The answer will be either “yes” or “no” and if you have to wait, you will be asked to esperar.

How to order drinks in Spanish

How to order drinks in Spanish

Having a drink is a great way to pass the time while deciding what to order and chatting. The waiter will likely ask you if you’d like a drink: “Quiere pedir algo para beber*?” If you order a bottle of wine, the waiter might ask, “Quiere probarlo?” (if you want to try it).

Another question the waiter could ask is: “Quiere el vino de la casa?”
It’s always safe to say : si”  (unless of course, you want something special. If you would like to order a glass of wine (instead of a bottle), ask for a “vaso de vino”.

*in Peru, many people use ‘tomar’ en vez de ‘beber’, both meaning: to drink

Drinks in Spanish

red wine = vino tinto (and not: vino rojo)
white wine = vino blanco
beer = una cerveza
a cusco beer – una cusqueña
water – agua mineral
soda – una gaseosa (coke/ sprite/ fanta etc.)
Peruvian Inca Cola


Three typical Peruvian drinks:

Inca Cola – a soda similar to the other sodas, yellow, with gas and very sweet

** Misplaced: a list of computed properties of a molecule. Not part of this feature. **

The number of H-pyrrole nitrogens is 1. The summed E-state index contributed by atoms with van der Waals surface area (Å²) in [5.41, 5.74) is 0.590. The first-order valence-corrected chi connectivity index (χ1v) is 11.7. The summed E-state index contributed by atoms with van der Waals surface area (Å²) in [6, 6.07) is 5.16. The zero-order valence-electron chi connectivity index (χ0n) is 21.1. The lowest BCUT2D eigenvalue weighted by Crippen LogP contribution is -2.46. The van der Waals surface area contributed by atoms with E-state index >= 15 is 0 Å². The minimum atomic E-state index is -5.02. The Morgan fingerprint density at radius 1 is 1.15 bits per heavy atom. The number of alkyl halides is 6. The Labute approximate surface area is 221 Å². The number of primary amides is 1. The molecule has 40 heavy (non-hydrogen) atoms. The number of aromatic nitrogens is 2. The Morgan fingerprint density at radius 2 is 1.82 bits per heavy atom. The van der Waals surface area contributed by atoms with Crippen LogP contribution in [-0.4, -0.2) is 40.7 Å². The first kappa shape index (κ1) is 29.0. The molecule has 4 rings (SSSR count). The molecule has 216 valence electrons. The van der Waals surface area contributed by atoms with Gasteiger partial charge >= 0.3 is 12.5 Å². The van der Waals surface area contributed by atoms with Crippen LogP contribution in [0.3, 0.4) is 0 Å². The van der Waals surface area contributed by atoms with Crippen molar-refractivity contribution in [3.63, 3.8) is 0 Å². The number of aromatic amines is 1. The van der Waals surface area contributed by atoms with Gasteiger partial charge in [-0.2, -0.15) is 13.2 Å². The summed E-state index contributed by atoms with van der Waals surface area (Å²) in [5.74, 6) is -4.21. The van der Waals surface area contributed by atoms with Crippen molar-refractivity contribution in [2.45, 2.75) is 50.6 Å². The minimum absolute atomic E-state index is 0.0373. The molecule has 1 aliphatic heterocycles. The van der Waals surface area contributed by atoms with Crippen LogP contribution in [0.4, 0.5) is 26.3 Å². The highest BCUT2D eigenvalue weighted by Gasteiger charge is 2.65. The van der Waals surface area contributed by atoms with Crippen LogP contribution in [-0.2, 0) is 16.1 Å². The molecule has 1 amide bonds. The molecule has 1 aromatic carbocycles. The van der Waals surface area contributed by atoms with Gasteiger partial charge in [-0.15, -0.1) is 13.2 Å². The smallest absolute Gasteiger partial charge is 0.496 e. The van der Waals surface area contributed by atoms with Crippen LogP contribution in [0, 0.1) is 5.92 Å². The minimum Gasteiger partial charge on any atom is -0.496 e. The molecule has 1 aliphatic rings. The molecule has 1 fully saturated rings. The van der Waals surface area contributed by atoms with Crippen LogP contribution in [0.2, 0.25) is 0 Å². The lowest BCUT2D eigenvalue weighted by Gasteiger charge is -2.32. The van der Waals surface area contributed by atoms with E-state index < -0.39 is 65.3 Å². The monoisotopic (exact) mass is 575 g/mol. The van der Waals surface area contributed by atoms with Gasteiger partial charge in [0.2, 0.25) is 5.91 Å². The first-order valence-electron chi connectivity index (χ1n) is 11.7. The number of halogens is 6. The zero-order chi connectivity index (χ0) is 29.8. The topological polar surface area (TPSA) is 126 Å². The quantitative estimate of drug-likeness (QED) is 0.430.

Chicha morada
a beverage originated in the Andean regions but is currently consumed at a national level. The base ingredient of the drink is purple corn which is abundantly grown and harvested along the Andean mountains
Pisco Sour
a typical Peruvian cocktail composed of pisco, lemon, simple syrup and raw egg white

(Remember: preguntar = to ask; pedir = to order)

How to order food in Peru

If the waiter asks “Quieren pedir?”, you can say “si” when you’re ready.

Instead of using complicated tenses you’re not (yet) familiar with, you can ask politely yet very simply order using “Por favor”… + whatever you like would like to order”.